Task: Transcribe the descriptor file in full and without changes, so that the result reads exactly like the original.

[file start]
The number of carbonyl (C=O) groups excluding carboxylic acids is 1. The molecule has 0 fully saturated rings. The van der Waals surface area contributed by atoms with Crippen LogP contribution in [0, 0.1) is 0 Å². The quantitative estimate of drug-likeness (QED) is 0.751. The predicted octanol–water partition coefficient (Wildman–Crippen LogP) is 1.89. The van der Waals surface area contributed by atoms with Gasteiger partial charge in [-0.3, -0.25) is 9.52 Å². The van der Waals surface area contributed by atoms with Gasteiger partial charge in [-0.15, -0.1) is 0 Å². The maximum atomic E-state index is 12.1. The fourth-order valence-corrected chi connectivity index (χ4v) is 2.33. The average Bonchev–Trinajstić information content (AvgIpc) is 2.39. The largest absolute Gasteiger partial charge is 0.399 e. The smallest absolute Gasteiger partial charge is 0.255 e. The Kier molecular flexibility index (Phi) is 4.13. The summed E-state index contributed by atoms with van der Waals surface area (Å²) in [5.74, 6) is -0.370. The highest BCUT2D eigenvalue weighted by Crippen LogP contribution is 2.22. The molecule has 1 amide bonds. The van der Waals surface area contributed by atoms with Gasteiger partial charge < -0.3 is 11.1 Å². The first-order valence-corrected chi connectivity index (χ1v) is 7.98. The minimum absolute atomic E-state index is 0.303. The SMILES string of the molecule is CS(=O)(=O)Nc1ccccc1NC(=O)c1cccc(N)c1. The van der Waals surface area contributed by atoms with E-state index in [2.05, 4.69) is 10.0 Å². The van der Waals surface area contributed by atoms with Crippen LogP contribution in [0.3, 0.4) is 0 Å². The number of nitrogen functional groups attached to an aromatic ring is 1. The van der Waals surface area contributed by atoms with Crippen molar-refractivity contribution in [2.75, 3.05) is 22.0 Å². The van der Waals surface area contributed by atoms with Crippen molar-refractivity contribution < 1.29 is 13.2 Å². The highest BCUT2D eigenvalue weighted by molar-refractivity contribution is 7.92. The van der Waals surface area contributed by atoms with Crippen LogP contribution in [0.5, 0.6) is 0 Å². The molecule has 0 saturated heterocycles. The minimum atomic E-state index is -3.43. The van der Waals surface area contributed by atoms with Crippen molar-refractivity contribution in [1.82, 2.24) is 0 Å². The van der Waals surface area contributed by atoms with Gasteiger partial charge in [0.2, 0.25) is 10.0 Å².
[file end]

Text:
The number of carbonyl (C=O) groups excluding carboxylic acids is 1. The molecule has 0 fully saturated rings. The van der Waals surface area contributed by atoms with Crippen LogP contribution in [0, 0.1) is 0 Å². The quantitative estimate of drug-likeness (QED) is 0.751. The predicted octanol–water partition coefficient (Wildman–Crippen LogP) is 1.89. The van der Waals surface area contributed by atoms with Gasteiger partial charge in [-0.3, -0.25) is 9.52 Å². The van der Waals surface area contributed by atoms with Gasteiger partial charge in [-0.15, -0.1) is 0 Å². The maximum atomic E-state index is 12.1. The fourth-order valence-corrected chi connectivity index (χ4v) is 2.33. The average Bonchev–Trinajstić information content (AvgIpc) is 2.39. The largest absolute Gasteiger partial charge is 0.399 e. The smallest absolute Gasteiger partial charge is 0.255 e. The Kier molecular flexibility index (Phi) is 4.13. The summed E-state index contributed by atoms with van der Waals surface area (Å²) in [5.74, 6) is -0.370. The highest BCUT2D eigenvalue weighted by Crippen LogP contribution is 2.22. The molecule has 1 amide bonds. The van der Waals surface area contributed by atoms with Gasteiger partial charge < -0.3 is 11.1 Å². The first-order valence-corrected chi connectivity index (χ1v) is 7.98. The minimum absolute atomic E-state index is 0.303. The SMILES string of the molecule is CS(=O)(=O)Nc1ccccc1NC(=O)c1cccc(N)c1. The van der Waals surface area contributed by atoms with E-state index in [2.05, 4.69) is 10.0 Å². The van der Waals surface area contributed by atoms with Crippen LogP contribution in [0.3, 0.4) is 0 Å². The number of nitrogen functional groups attached to an aromatic ring is 1. The van der Waals surface area contributed by atoms with Crippen molar-refractivity contribution in [2.75, 3.05) is 22.0 Å². The van der Waals surface area contributed by atoms with Crippen molar-refractivity contribution < 1.29 is 13.2 Å². The highest BCUT2D eigenvalue weighted by molar-refractivity contribution is 7.92. The van der Waals surface area contributed by atoms with Crippen LogP contribution in [0.5, 0.6) is 0 Å². The molecule has 0 saturated heterocycles. The minimum atomic E-state index is -3.43. The van der Waals surface area contributed by atoms with Crippen molar-refractivity contribution in [1.82, 2.24) is 0 Å². The van der Waals surface area contributed by atoms with Gasteiger partial charge in [0.2, 0.25) is 10.0 Å².